The Interfaith Peace Project is offering eleven days of reflections for your consideration during the eleven days leading up to The International Day of Peace, September 21st. The theme for this year’s International Day of Peace celebrates the 70th anniversary of the Universal Declaration of Human Rights: “The Right to Peace – The Universal Declaration of Human Rights at 70.” (Please see Thomas P. Bonacci’s letter of September 11, 2018.)
In our reflections, we bring together the wisdom of The Declaration of Human Rights, The Declaration of Independence and the United States Constitution.
In today’s refection, we consider Articles 9, 10 & 11 of The Universal Declaration of Human Rights.
As you prepare to observe The International Day of Peace, please consider these reflections. May they inspire and challenge you to be the peace you seek.
The Interfaith Peace Project
Universal Declaration of Human Rights
Articles 9, 10, & 11
No one shall be subjected to arbitrary arrest, detention or exile.
Everyone is entitled in full equality to a fair and public hearing
by an independent and impartial tribunal,
in the determination of his rights and obligations
and of any criminal charges against him.
(1) Everyone charged with a penal offence has the right to be
presumed innocent until proved guilty according to law
in a public trial at which he has had all the
guarantees necessary for his defense.
(2) No one shall be held guilty of any penal offence
on account of any act or omission which did not constitute
a penal offence, under national or international law,
at the time when it was committed.
Nor shall a heavier penalty be imposed than the one
that was applicable at the time the penal offence was committed.
The Bill of Rights
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In all criminal prosecutions, the accused shall enjoy the right to a speedy and public trial, by an impartial jury of the State and district wherein the crime shall have been committed, which district shall have been previously ascertained by law, and to be informed of the nature and cause of the accusation; to be confronted with the witnesses against him; to have compulsory process for obtaining witnesses in his favor, and to have the Assistance of Counsel for his defense.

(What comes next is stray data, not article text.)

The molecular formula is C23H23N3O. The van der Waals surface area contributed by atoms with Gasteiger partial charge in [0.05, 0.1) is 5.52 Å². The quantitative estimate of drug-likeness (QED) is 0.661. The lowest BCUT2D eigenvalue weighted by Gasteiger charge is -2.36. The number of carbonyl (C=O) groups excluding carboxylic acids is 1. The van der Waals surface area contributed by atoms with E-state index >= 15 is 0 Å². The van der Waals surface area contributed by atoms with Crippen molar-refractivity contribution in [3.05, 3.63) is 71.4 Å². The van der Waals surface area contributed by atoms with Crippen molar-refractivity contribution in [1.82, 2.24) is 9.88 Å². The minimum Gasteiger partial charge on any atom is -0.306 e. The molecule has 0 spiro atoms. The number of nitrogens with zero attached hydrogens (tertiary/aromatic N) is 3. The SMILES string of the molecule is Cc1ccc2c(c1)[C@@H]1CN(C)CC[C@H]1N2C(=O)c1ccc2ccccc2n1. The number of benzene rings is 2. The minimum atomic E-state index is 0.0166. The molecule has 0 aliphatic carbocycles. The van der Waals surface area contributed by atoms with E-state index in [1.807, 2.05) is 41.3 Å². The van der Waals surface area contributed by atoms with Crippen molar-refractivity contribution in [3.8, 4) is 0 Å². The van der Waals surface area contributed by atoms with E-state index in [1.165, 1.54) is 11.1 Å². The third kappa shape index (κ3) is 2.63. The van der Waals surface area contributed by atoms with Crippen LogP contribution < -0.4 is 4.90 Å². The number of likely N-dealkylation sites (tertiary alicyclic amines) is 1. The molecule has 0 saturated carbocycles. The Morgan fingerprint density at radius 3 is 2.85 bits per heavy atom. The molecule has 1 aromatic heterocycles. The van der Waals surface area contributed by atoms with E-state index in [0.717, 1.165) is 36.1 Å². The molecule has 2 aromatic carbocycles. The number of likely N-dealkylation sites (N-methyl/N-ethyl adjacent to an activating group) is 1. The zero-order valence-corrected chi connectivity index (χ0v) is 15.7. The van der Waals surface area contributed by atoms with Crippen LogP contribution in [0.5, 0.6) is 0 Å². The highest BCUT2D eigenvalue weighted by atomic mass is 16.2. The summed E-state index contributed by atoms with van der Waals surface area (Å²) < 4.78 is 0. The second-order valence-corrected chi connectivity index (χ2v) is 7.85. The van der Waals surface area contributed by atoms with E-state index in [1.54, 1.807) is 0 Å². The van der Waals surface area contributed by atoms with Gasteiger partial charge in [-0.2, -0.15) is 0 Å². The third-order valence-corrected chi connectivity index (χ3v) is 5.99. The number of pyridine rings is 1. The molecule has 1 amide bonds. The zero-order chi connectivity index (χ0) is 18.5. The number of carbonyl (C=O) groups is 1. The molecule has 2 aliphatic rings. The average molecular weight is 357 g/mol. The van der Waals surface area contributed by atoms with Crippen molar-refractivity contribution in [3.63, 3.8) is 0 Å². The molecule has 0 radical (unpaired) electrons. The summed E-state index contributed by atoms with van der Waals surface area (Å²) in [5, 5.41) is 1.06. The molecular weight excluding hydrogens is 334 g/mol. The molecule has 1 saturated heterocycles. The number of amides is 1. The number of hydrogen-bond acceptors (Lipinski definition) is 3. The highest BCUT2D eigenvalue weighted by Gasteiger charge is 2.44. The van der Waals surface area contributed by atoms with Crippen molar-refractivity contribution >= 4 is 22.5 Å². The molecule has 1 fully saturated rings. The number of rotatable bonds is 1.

Reflections from 3 Faith Traditions
The Evangelical Lutheran Church in America (ELCA)
“The Evangelical Lutheran Church in America (ELCA) affirms the fundamental principles of the U.S. criminal justice system such as due process of law and the presumption of legal innocence. Yet, this church hears people’s cries that reflect the current system’s serious deficiencies. Drawing from the biblical witness to God’s wondrously rich forms of love and justice, we are compelled by a “holy yearning” to address the need for a change in public mindset and for dramatic reforms in policies and practices. This statement calls upon Christians to strengthen or take up ministries of compassion and justice. Drawing on evidence and data, it affirms some current efforts at improving the system while identifying numerous other reforms that urgently need implementation.”
“There is a higher court than courts of justice, and that is the court of conscience. It supersedes all other courts.”
Hadith 22, The burden of proof is upon the plaintiff, and the oath is upon the one who is accused (Tirmidhi)
…the Messenger of Allah (SAW) explained that the proof should be provided by the person making the claim. If he has no proof but makes an accusation then the defendant can make an oath upon his position and in that manner the accusation is rejected by the Judge. This serves as evidence that the defendant is innocent until proven guilty. http://ahadith.co.uk